Aug 7, 2014
last summer, i wrote this post about creating your own succulent gardens, and i'm proud to say that mine are still alive and well!
i think the trick with these plants is to keep them in a lot of sunlight and don't overwater them. i did lose a few right after i potted them last year, but the rest really are thriving.
however, the one problem i have is that some of the plants are beginning to grow too tall for their own good. they're beginning to actually bend over under the weight of their own height and leaves.
i'm more of a fan of short, fat succulents, so i'm not totally loving these tall spindly things that are growing on my windowsill. (apparently this is a sign that they need more light, but for now, i'm giving them all that i can…so we'll just have to deal) since succulents are an incredibly resilient plant, this is pretty easy to fix through propagation!
ok, so my first thought when considering chopping my plants in two was "oh crap". but it turns out that it's not as scary as it sounds. and i'm going to give you a step-by-step guide on how to do it!
so here are my tall, leggy plants…not the cute little fat succulents i planted last summer!
now this is the scary part (visualize hallie parker piercing her twin's ear in the isolation cabin in the parent trap…closing her eyes and then just screaming as she did it…yeah, that was how i felt). you want to take sharp scissors and cut right beneath a leaf. you should leave a leaf or two on the nub you left behind (i didn't do this and i think i regret it..not sure if that plant is going to come back now!), so don't cut beneath the bottom-most leaf on the stem…cut somewhere in the middle.
you're going to need to lay your stem out to callous. this can take a few days, and i can't really tell you how you "know"…the end just kind of hardened up. i left mine out for like 4 or 5 days. the callousing process is really important…if you don't allow your ends to callous, then they will absorb too much water and rot before they can root.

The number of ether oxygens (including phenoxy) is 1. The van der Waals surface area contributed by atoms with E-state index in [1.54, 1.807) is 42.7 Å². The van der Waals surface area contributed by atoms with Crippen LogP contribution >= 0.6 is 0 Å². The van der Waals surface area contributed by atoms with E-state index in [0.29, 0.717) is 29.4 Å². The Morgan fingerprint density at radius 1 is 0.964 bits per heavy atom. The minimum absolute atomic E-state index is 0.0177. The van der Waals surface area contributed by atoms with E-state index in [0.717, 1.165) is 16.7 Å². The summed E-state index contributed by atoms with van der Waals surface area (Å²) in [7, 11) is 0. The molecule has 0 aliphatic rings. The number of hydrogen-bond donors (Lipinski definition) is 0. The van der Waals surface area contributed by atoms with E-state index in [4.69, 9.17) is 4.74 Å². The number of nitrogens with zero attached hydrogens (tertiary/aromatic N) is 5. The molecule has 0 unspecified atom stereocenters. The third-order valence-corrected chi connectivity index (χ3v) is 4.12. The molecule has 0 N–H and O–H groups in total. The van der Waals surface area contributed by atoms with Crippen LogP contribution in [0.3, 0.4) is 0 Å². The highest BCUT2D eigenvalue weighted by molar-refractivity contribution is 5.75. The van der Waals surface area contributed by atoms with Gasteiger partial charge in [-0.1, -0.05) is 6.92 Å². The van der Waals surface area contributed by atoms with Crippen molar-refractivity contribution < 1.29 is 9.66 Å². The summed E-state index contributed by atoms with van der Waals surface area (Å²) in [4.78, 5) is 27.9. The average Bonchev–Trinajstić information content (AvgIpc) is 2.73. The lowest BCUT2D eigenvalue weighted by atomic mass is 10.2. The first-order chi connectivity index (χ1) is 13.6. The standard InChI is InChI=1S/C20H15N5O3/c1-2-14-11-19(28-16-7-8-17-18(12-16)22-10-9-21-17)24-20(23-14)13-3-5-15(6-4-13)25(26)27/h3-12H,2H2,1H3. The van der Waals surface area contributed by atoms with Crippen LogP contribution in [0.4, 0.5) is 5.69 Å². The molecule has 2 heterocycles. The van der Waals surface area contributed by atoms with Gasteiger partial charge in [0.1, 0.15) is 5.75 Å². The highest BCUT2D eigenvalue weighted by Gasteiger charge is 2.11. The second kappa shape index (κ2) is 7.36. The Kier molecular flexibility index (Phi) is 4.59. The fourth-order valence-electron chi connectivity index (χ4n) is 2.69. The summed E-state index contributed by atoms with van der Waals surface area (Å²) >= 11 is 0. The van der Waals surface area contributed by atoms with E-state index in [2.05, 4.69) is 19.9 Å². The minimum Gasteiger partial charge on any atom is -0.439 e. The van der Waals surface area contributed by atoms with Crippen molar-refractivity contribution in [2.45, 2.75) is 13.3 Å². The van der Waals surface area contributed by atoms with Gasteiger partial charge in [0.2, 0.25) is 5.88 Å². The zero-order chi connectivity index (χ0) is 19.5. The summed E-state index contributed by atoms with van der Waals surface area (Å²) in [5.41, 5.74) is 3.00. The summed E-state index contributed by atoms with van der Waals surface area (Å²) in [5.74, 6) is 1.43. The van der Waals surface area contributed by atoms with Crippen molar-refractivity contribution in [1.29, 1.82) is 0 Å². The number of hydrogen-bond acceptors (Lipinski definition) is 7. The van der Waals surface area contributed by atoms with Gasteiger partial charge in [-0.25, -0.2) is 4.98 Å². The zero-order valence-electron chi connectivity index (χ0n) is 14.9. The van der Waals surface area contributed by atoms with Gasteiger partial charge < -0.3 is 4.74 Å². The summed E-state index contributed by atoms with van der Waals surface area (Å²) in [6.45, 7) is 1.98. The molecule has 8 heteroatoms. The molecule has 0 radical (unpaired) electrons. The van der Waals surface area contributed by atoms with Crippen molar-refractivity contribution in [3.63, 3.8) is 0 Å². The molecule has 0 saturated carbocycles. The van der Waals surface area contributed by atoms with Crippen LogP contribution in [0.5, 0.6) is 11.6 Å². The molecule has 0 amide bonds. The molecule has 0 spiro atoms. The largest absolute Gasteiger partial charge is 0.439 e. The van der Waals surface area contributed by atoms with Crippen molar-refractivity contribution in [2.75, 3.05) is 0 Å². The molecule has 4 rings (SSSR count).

you'll also notice that i laid out a bunch of individual leaves. i had two stems, so i let one callous as it was, and i removed the leaves from the other and let them all callous as well. each of these leaves should be able to root and grow their own little succulent plant!
once your leaves have calloused, lay them out on soil. preferably a dry succulent soil, but i didn't have any of that and kept forgetting to go buy some, so this is just potting soil. it seems to be doing the trick so far. but if you can get succulent soil, then do that. i also placed the stem directly into the soil.
while you have them all laid out on the soil, water them every few days, like you would a normal succulent. be careful not to over-water or your leaves will rot!
now you get to be patient. this part took longer than i thought it would and i was almost ready to give up on these little guys! eventually, you'll see bright pink roots sprouting from the leaves. (this is seriously so cool) those little roots will worm their way down into the soil.
see the little baby plants poking out around at the end of the leaf? they're on their way to developing into full-grown succulent plants!
in my honest opinion, it was much easier (and faster) to trim off the top of a taller plant, let it callous, and then stick it directly into soil. growing plants straight from leaves takes a long time, but was still fun and is also totally worth it if you'd like to grow a lot of succulents for a little garden for free.
do you own any succulents? do you have a green thumb?